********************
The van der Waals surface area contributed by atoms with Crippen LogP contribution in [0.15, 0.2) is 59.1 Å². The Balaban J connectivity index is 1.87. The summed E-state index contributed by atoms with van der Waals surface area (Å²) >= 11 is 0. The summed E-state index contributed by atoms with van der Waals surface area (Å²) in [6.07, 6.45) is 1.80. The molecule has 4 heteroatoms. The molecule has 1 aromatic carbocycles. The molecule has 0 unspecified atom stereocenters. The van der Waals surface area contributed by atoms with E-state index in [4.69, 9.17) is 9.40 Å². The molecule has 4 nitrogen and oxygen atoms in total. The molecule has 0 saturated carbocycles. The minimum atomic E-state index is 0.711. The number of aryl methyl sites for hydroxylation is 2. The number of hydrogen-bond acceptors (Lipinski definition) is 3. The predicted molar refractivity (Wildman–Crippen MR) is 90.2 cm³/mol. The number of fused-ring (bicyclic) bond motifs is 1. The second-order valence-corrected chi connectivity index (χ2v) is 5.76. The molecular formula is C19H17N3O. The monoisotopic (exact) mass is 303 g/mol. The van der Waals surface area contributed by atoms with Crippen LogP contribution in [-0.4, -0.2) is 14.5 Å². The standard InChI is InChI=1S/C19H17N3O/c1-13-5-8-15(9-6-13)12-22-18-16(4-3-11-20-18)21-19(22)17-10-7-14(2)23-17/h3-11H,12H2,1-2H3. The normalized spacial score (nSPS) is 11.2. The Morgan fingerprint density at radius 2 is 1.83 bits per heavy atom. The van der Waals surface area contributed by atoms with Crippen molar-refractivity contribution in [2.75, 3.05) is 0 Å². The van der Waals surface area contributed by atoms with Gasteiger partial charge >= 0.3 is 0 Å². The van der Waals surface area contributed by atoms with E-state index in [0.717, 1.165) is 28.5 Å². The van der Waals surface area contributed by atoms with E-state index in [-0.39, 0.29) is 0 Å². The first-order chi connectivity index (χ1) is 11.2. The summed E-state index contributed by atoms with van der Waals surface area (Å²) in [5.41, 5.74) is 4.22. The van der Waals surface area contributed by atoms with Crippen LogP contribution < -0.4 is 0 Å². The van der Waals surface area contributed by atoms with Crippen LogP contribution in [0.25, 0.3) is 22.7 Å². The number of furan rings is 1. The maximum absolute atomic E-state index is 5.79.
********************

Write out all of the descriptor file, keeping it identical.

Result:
The van der Waals surface area contributed by atoms with Crippen LogP contribution in [0.15, 0.2) is 59.1 Å². The Balaban J connectivity index is 1.87. The summed E-state index contributed by atoms with van der Waals surface area (Å²) >= 11 is 0. The summed E-state index contributed by atoms with van der Waals surface area (Å²) in [6.07, 6.45) is 1.80. The molecule has 4 heteroatoms. The molecule has 1 aromatic carbocycles. The molecule has 0 unspecified atom stereocenters. The van der Waals surface area contributed by atoms with E-state index in [4.69, 9.17) is 9.40 Å². The molecule has 4 nitrogen and oxygen atoms in total. The molecule has 0 saturated carbocycles. The minimum atomic E-state index is 0.711. The number of aryl methyl sites for hydroxylation is 2. The number of hydrogen-bond acceptors (Lipinski definition) is 3. The predicted molar refractivity (Wildman–Crippen MR) is 90.2 cm³/mol. The number of fused-ring (bicyclic) bond motifs is 1. The second-order valence-corrected chi connectivity index (χ2v) is 5.76. The molecular formula is C19H17N3O. The monoisotopic (exact) mass is 303 g/mol. The van der Waals surface area contributed by atoms with Crippen LogP contribution in [-0.4, -0.2) is 14.5 Å². The standard InChI is InChI=1S/C19H17N3O/c1-13-5-8-15(9-6-13)12-22-18-16(4-3-11-20-18)21-19(22)17-10-7-14(2)23-17/h3-11H,12H2,1-2H3. The normalized spacial score (nSPS) is 11.2. The Morgan fingerprint density at radius 2 is 1.83 bits per heavy atom. The van der Waals surface area contributed by atoms with Crippen molar-refractivity contribution in [2.75, 3.05) is 0 Å². The van der Waals surface area contributed by atoms with Gasteiger partial charge >= 0.3 is 0 Å². The van der Waals surface area contributed by atoms with E-state index in [0.717, 1.165) is 28.5 Å². The van der Waals surface area contributed by atoms with E-state index in [-0.39, 0.29) is 0 Å². The first-order chi connectivity index (χ1) is 11.2. The summed E-state index contributed by atoms with van der Waals surface area (Å²) in [5.41, 5.74) is 4.22. The van der Waals surface area contributed by atoms with Crippen LogP contribution < -0.4 is 0 Å². The van der Waals surface area contributed by atoms with Crippen LogP contribution in [0.25, 0.3) is 22.7 Å². The number of furan rings is 1. The maximum absolute atomic E-state index is 5.79.